This year has been a painful one for investors. The S&P 500 Index has tumbled a gut-wrenching 17.5%, while the tech-heavy NASDAQ Composite has plunged more than 27%.
However, not all stocks are down thus far in 2022. Three notable winners year-to-date are Enbridge (ENB 2.60%), Marathon Oil (MRO 7.44%), and Energy Transfer (ET 3.66%). Here’s a look at what’s fueling the surprisingly strong returns of these energy stocks.
Cashing in by charging fees
Reuben Gregg Brewer (Enbridge): The energy sector has done quite well in 2022 thanks to rising oil prices, and it has carried Canada’s Enbridge along for the ride. So far this year, the North American midstream giant is up around 11% while the S&P 500 Index is down 16%. That’s not bad, but there’s a major difference between Enbridge and the oil drillers that make up much of its clientele.
You see, Enbridge owns the assets that move oil and natural gas from the places where they are extracted to the places where they are refined, stored, and consumed. It charges set fees based on volume for these services, meaning that, to Enbridge, the demand level for energy is significantly more important than the market prices of oil or natural gas. Because of this, its cash flows are more resilient and consistent than those of drillers, which tend to rise and fall along with commodity prices.
Just how strong is Enbridge’s business? Over the next few years, management expects to generate as much as $2 billion in excess cash flow over its current investment plans and expected dividend payments. It can use that cash to support the dividend, acquire assets, build from the ground up, or buy back stock. (Share buybacks are the plan in 2022.) But, from a conservative investor’s point of view, that excess cash flow should probably be seen as a huge cushion to protect the dividend against adversity like market volatility or an oil price crash.
At the current share price, the stock offers a fat 5.8% dividend yield. And to add further to the allure here, note that Enbridge’s annual dividend-raising streak of 27 years would have earned it a spot on the Dividend Aristocrats list if it were an S&P 500 component. It’s not part of that index, but that doesn’t make its track record of payout hikes any less impressive.
This oil stock is having a big year
Matt DiLallo (Marathon Oil): Shares of oil producer Marathon Oil have rocketed more than 50% higher this year. A big factor fueling that rally is the surge in crude oil prices. Due to unresolved supply-and-demand imbalances and geopolitical turmoil, oil has jumped nearly 40% this year to over $100 a barrel.
While higher oil prices benefit all oil producers, Marathon is one of the few enjoying the full impact of this price rally. That’s because the company has very little of its production hedged this year, giving it nearly uncapped exposure to higher oil prices.
As a result, it’s generating a gusher of free cash flow. Adjusted free cash surged to $940 million during the first quarter, giving it a windfall to return to shareholders. One way Marathon is rewarding investors is with its dividend. It increased the payout by another 15%. That’s its fifth consecutive increase, pushing the cumulative total to 167% since the beginning of 2021. The oil producer also repurchased $592 million of its stock. Since October, it has repurchased $1.6 billion in stock, reducing its outstanding share count by 11% and helping drive the stock price higher.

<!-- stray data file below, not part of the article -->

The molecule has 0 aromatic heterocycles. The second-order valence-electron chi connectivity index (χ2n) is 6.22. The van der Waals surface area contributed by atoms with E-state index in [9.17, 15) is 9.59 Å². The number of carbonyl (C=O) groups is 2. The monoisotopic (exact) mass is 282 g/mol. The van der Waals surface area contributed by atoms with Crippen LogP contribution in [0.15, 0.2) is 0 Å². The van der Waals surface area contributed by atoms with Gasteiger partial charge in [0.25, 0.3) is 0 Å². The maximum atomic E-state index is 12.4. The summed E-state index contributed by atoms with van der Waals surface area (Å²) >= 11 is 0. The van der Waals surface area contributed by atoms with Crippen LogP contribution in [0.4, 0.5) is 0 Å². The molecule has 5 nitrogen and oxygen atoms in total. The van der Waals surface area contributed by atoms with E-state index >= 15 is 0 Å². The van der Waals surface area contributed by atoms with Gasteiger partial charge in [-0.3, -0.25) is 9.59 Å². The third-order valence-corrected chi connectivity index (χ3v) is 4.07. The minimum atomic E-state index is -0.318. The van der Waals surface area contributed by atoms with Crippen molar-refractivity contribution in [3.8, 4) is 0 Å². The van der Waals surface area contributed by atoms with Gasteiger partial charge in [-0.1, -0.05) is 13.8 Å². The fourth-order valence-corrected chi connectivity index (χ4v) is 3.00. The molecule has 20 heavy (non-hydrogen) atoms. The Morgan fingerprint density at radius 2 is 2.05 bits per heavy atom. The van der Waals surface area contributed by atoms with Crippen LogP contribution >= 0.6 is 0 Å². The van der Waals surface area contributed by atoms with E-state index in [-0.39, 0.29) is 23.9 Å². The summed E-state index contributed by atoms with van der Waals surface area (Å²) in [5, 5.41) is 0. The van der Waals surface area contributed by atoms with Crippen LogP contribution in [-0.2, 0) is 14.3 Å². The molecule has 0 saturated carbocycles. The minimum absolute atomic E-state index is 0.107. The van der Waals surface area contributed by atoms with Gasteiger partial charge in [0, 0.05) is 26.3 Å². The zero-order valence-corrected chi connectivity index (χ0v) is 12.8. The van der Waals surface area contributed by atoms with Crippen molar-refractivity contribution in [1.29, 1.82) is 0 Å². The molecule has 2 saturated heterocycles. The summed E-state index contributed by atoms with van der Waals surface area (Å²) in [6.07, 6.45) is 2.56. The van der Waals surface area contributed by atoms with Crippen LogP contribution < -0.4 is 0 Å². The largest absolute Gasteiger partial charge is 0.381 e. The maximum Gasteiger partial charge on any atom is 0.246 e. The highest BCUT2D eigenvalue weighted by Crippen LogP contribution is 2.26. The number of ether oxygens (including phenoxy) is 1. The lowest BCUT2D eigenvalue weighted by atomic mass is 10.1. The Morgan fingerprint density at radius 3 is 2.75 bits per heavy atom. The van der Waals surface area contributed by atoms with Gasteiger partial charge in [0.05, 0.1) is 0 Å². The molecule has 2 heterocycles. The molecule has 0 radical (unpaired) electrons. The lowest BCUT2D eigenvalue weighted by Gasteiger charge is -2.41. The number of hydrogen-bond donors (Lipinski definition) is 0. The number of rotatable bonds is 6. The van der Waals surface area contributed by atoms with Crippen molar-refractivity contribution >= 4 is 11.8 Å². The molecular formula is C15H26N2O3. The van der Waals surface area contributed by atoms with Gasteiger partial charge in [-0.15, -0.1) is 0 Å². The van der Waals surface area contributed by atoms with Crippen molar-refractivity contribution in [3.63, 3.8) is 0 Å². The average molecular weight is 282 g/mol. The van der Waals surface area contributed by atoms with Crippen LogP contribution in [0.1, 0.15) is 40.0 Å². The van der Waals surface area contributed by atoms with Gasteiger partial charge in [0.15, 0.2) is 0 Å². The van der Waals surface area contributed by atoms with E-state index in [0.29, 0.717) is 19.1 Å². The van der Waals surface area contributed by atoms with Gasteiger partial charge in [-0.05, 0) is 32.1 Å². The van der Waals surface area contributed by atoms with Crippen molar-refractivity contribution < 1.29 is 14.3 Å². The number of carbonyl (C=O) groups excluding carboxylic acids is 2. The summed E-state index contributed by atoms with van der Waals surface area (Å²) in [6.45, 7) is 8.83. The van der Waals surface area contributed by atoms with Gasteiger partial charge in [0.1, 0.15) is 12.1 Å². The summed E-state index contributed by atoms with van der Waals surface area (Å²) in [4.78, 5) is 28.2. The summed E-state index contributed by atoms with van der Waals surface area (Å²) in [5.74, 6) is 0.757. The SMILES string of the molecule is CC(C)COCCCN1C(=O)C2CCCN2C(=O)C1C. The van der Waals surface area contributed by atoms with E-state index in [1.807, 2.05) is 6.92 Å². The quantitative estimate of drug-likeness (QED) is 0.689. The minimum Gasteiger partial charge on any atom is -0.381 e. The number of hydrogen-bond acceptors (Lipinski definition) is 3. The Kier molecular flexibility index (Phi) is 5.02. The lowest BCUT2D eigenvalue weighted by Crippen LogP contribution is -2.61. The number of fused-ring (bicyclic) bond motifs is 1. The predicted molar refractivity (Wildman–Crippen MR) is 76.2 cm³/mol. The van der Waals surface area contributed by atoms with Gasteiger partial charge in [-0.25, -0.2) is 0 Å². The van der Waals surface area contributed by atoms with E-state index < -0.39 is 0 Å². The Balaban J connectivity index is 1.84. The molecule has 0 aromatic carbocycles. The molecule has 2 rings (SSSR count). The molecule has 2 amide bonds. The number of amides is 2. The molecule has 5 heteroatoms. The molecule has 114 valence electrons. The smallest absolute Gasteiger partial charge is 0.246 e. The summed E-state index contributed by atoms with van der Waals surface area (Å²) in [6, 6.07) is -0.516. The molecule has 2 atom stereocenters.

Assuming crude prices remain above $100 a barrel, Marathon expects to produce over $4.5 billion in adjusted free cash flow this year. That led the company to increase its share repurchase authorization to $2.5 billion, in line with management’s commitment to return at least 40% of its excess cash to shareholders. Those additional share repurchases should help fuel further strong returns for Marathon Oil’s shareholders amid what could remain a volatile stock market.
A 7.5%-yielding stock that’s crushing the market
Neha Chamaria (Energy Transfer): The S&P 500 has lost nearly 17.7% in value year to date, as of this writing. Energy Transfer’s stock, meanwhile, has gained 30% so far in 2022. But there’s a lot more to the company’s rally than just today’s unusually high oil and natural gas prices.
With a pipeline network spanning nearly 120,000 miles, Energy Transfer is among the largest midstream companies in the U.S. In its most recent quarter, the company grew its revenue by 21% year over year, and generated enough distributable cash flow to cover its distributions by 3.36 times. (For master limited partnerships like Energy Transfer, distributions are their variation on dividends, and have the added benefit of being tax-deferred for the recipient until they sell their shares.) The company even increased its distribution payout by nearly 31% during the first quarter, and at the current share price, its stock yields a hefty 7.5%.
I wouldn’t be surprised to see Energy Transfer deliver more strong results in the coming quarters. It is expanding its pipeline aggressively while trying to unlock value from its recent acquisition of Enable Midstream. It’s also selling a 51% interest in Energy Transfer Canada, which should help it reduce its debt by $450 million. Meanwhile, the company has also secured four liquid natural gas supply deals for its proposed Lake Charles export terminal, a project that has been in limbo but could now finally advance thanks to those deals.
Long story short, there’s a lot happening at Energy Transfer, including a strong development pipeline that should help the company grow its cash flow — and its distributions. Investors have recognized the potential, which is why they’ve bid Energy Transfer stock higher even in this choppy market. However, based on its pipeline of projects and focus on growth, Energy Transfer could rally even higher.